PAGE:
Graphics is always a fun issue. Everyone, including the fans of the command line, believe graphics are important to any operating system. With so many people learning to use computers on Windows or Macintosh systems, graphical interfaces are a necessity to make Linux applications accessible to these users. In past issues, we've had articles about KDE and GNOME, as well as developing GUIs with Java and CDE (common desktop environment). This month, we have a tutorial on building GUIs with Motif or Lesstif (Motif's freely available counterpoint).
Another reason graphics are important is games. Loki Entertainment has entered the gaming world by porting the popular Civilization game to Linux, and they have plans to port even more games. Michael Hammel talks to both the president and the lead programmer of Loki to find out what's happening with Linux in gaming.
We also explore the graphic arts industry and how Linux is being used here—a subject near and dear to our hearts. Finding that Linux is making inroads into pre-press departments is just the news we want to hear.
Elsewhere in this issue, we take a good look at Red Hat Software via an interview with Bob Young and a tour of their offices. We have also included a new section called “Up Front” to bring you bits of news about Linux and its proponents, quotes from Linux notables and kernels of information we think you will find interesting.
Marjorie Richardson, Editor in Chief
Practical Task Scheduling Deployment
July 20, 2016 12:00 pm CDT
One of the best things about the UNIX environment (aside from being stable and efficient) is the vast array of software tools available to help you do your job. Traditionally, a UNIX tool does only one thing, but does that one thing very well. For example, grep is very easy to use and can search vast amounts of data quickly. The find tool can find a particular file or files based on all kinds of criteria. It's pretty easy to string these tools together to build even more powerful tools, such as a tool that finds all of the .log files in the /home directory and searches each one for a particular entry. This erector-set mentality allows UNIX system administrators to seem to always have the right tool for the job.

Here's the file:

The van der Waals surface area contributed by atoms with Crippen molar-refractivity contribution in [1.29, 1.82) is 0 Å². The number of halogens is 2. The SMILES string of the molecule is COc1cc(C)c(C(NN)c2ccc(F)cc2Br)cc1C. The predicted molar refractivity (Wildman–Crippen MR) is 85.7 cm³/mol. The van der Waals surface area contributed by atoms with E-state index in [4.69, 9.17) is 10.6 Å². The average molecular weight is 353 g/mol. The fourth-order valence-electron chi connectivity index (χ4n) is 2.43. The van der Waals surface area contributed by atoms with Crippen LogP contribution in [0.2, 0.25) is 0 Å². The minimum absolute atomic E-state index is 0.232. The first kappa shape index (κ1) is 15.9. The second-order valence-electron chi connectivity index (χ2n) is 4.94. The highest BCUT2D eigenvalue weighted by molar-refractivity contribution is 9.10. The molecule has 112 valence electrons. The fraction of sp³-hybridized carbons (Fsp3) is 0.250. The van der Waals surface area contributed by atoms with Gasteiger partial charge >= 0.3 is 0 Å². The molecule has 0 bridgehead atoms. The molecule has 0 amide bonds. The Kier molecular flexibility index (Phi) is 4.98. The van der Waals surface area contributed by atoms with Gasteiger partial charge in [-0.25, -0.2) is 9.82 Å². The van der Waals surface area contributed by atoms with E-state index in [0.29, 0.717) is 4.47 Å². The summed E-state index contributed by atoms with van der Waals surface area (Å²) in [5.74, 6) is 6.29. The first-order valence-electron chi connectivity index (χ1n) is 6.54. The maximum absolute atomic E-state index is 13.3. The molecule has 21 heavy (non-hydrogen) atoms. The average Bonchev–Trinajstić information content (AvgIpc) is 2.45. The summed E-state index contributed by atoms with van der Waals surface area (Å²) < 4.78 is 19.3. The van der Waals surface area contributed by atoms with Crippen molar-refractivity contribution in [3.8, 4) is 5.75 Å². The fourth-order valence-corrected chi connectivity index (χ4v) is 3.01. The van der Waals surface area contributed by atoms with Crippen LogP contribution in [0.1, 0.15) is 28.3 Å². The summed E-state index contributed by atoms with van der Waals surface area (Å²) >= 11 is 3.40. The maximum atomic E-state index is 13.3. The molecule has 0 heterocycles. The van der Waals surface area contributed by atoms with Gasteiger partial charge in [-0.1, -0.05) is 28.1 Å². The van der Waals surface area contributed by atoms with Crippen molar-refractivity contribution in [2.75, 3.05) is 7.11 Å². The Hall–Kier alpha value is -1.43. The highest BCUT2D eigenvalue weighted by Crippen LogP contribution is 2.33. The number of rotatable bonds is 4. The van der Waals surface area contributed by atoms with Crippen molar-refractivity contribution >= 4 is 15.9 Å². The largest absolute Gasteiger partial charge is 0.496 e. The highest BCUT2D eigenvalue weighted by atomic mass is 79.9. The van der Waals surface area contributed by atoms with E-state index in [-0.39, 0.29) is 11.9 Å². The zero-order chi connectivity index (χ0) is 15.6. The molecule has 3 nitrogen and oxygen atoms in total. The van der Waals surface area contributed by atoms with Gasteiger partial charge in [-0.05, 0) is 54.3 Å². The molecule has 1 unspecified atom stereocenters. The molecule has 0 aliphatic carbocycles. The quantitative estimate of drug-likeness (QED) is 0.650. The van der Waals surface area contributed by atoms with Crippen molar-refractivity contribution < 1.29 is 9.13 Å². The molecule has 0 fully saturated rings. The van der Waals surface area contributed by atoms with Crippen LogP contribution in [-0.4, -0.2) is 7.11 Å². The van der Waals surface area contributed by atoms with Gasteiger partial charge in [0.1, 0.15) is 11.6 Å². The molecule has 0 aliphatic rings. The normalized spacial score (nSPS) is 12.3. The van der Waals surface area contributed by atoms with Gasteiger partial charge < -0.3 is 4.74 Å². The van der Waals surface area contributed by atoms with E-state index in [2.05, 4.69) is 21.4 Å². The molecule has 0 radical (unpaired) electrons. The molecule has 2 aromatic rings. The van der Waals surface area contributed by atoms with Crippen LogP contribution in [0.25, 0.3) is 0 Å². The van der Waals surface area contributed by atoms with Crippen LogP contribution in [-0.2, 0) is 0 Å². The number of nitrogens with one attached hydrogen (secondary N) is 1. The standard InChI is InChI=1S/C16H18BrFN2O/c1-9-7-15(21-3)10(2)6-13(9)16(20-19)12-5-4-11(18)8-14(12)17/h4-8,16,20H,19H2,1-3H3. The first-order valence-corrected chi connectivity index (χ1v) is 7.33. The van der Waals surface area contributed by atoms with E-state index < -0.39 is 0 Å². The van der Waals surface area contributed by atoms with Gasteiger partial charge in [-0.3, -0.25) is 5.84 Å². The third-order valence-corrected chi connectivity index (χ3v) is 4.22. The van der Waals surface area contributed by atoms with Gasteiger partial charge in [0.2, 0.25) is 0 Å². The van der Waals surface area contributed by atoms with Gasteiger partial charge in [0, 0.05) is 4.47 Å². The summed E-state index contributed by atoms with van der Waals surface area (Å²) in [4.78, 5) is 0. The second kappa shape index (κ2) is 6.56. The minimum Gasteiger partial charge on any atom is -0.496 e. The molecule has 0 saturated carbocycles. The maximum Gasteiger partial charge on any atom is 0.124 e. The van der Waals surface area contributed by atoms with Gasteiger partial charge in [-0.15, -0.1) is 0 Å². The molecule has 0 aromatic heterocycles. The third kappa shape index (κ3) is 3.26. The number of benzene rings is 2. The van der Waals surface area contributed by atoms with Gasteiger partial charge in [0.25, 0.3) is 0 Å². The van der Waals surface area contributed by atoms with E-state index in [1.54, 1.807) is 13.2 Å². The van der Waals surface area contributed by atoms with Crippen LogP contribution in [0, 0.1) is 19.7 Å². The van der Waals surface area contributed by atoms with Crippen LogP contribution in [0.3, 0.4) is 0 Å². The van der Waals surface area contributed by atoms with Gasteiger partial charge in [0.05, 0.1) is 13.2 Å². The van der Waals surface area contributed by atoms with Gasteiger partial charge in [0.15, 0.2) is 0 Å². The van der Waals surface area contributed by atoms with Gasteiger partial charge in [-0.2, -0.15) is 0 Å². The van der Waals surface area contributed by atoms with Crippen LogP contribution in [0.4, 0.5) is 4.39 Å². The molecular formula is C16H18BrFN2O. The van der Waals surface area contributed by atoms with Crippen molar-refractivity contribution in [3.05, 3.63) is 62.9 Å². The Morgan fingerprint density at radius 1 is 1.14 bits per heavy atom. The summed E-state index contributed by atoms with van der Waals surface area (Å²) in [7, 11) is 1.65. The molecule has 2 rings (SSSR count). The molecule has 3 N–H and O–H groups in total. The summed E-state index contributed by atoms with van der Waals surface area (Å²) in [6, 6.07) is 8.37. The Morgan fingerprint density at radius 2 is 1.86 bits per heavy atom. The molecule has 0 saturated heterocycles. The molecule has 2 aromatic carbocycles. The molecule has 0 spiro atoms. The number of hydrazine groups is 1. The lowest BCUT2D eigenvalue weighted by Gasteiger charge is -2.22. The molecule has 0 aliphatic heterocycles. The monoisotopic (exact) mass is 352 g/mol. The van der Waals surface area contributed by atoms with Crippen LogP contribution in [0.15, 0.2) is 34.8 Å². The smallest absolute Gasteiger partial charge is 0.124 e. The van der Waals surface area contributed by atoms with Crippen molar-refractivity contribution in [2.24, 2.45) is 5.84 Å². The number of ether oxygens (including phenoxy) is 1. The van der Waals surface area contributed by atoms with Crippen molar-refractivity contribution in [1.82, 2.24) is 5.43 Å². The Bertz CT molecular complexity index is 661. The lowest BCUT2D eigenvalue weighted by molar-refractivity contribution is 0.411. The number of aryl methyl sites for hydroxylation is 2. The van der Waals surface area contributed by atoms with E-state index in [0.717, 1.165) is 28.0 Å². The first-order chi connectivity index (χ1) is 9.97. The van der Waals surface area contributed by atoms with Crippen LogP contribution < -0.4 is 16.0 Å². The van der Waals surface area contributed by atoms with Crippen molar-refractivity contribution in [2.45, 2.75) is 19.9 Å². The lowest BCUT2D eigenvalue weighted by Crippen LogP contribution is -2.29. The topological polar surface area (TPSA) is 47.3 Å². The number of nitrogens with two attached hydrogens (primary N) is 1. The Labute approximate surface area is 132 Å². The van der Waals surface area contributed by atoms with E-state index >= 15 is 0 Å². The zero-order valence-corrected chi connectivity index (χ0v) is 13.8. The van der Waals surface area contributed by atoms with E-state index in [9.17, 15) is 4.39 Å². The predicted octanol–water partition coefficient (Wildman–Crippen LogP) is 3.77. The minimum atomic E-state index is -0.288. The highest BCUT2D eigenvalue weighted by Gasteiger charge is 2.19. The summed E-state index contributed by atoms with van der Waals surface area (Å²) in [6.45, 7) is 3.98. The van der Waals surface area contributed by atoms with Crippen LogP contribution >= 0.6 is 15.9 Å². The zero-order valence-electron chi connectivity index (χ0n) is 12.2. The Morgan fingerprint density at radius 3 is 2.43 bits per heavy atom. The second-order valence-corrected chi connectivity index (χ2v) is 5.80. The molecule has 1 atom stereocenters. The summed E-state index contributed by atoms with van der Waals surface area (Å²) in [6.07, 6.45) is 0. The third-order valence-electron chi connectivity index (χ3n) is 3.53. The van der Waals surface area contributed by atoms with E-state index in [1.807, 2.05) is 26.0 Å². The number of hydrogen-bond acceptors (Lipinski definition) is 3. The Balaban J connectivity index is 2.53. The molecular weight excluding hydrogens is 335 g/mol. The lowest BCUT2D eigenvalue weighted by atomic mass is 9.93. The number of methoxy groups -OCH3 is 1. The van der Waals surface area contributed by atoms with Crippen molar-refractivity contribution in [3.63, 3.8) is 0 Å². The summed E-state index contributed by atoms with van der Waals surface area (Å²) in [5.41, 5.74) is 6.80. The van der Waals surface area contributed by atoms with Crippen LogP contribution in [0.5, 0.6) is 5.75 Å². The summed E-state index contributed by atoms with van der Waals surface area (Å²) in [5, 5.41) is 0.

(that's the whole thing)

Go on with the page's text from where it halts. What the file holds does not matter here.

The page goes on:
Cron traditionally has been considered another such a tool for job scheduling, but is it enough? This webinar considers that very question. The first part builds on a previous Geek Guide, Beyond Cron, and briefly describes how to know when it might be time to consider upgrading your job scheduling infrastructure. The second part presents an actual planning and implementation framework.
Join Linux Journal's Mike Diehl and Pat Cameron of Help Systems.
Free to Linux Journal readers.Register Now!
- SUSE LLC's SUSE Manager
- My +1 Sword of Productivity
- Murat Yener and Onur Dundar's Expert Android Studio (Wrox)
- Non-Linux FOSS: Caffeine!
- Managing Linux Using Puppet
- SuperTuxKart 0.9.2 Released
- Doing for User Space What We Did for Kernel Space
- Google's SwiftShader Released
- Parsing an RSS News Feed with a Bash Script
- Rogue Wave Software's Zend Server
With all the industry talk about the benefits of Linux on Power and all the performance advantages offered by its open architecture, you may be considering a move in that direction. If you are thinking about analytics, big data and cloud computing, you would be right to evaluate Power. The idea of using commodity x86 hardware and replacing it every three years is an outdated cost model. It doesn’t consider the total cost of ownership, and it doesn’t consider the advantage of real processing power, high-availability and multithreading like a demon.
This ebook takes a look at some of the practical applications of the Linux on Power platform and ways you might bring all the performance power of this open architecture to bear for your organization. There are no smoke and mirrors here—just hard, cold, empirical evidence provided by independent sources. I also consider some innovative ways Linux on Power will be used in the future.Get the Guide